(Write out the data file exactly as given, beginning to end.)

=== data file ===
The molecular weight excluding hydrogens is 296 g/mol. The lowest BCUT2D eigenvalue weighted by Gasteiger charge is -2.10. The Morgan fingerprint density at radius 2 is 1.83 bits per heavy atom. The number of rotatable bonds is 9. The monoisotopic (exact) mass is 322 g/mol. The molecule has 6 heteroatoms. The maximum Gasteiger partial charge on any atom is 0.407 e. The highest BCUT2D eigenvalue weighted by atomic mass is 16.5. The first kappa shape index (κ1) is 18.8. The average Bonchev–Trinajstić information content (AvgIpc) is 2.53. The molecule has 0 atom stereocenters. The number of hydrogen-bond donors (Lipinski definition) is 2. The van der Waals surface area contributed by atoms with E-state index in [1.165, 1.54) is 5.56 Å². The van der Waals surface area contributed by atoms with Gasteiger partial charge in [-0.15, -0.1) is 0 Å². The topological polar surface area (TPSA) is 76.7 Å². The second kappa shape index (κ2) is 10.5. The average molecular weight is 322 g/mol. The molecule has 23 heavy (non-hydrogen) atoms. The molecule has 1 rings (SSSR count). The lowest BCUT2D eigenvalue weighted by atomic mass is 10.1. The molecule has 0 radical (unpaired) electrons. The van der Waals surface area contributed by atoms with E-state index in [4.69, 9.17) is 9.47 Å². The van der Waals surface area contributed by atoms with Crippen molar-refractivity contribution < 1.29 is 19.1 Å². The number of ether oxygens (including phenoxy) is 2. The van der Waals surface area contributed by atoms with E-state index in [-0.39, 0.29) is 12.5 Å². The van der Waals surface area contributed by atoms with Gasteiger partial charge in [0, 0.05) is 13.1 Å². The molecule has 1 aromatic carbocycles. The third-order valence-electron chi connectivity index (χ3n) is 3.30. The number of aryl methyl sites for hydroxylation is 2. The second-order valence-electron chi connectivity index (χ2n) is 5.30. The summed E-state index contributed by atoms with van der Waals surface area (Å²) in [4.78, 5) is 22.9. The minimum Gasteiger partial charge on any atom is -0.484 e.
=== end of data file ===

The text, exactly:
The molecular weight excluding hydrogens is 296 g/mol. The lowest BCUT2D eigenvalue weighted by Gasteiger charge is -2.10. The Morgan fingerprint density at radius 2 is 1.83 bits per heavy atom. The number of rotatable bonds is 9. The monoisotopic (exact) mass is 322 g/mol. The molecule has 6 heteroatoms. The maximum Gasteiger partial charge on any atom is 0.407 e. The highest BCUT2D eigenvalue weighted by atomic mass is 16.5. The first kappa shape index (κ1) is 18.8. The average Bonchev–Trinajstić information content (AvgIpc) is 2.53. The molecule has 0 atom stereocenters. The number of hydrogen-bond donors (Lipinski definition) is 2. The van der Waals surface area contributed by atoms with E-state index in [1.165, 1.54) is 5.56 Å². The van der Waals surface area contributed by atoms with Gasteiger partial charge in [-0.15, -0.1) is 0 Å². The topological polar surface area (TPSA) is 76.7 Å². The second kappa shape index (κ2) is 10.5. The average molecular weight is 322 g/mol. The molecule has 23 heavy (non-hydrogen) atoms. The molecule has 1 rings (SSSR count). The lowest BCUT2D eigenvalue weighted by atomic mass is 10.1. The molecule has 0 radical (unpaired) electrons. The van der Waals surface area contributed by atoms with E-state index in [4.69, 9.17) is 9.47 Å². The van der Waals surface area contributed by atoms with Crippen molar-refractivity contribution < 1.29 is 19.1 Å². The number of ether oxygens (including phenoxy) is 2. The van der Waals surface area contributed by atoms with E-state index in [-0.39, 0.29) is 12.5 Å². The van der Waals surface area contributed by atoms with Gasteiger partial charge in [0, 0.05) is 13.1 Å². The molecule has 1 aromatic carbocycles. The third-order valence-electron chi connectivity index (χ3n) is 3.30. The number of aryl methyl sites for hydroxylation is 2. The second-order valence-electron chi connectivity index (χ2n) is 5.30. The summed E-state index contributed by atoms with van der Waals surface area (Å²) in [4.78, 5) is 22.9. The minimum Gasteiger partial charge on any atom is -0.484 e.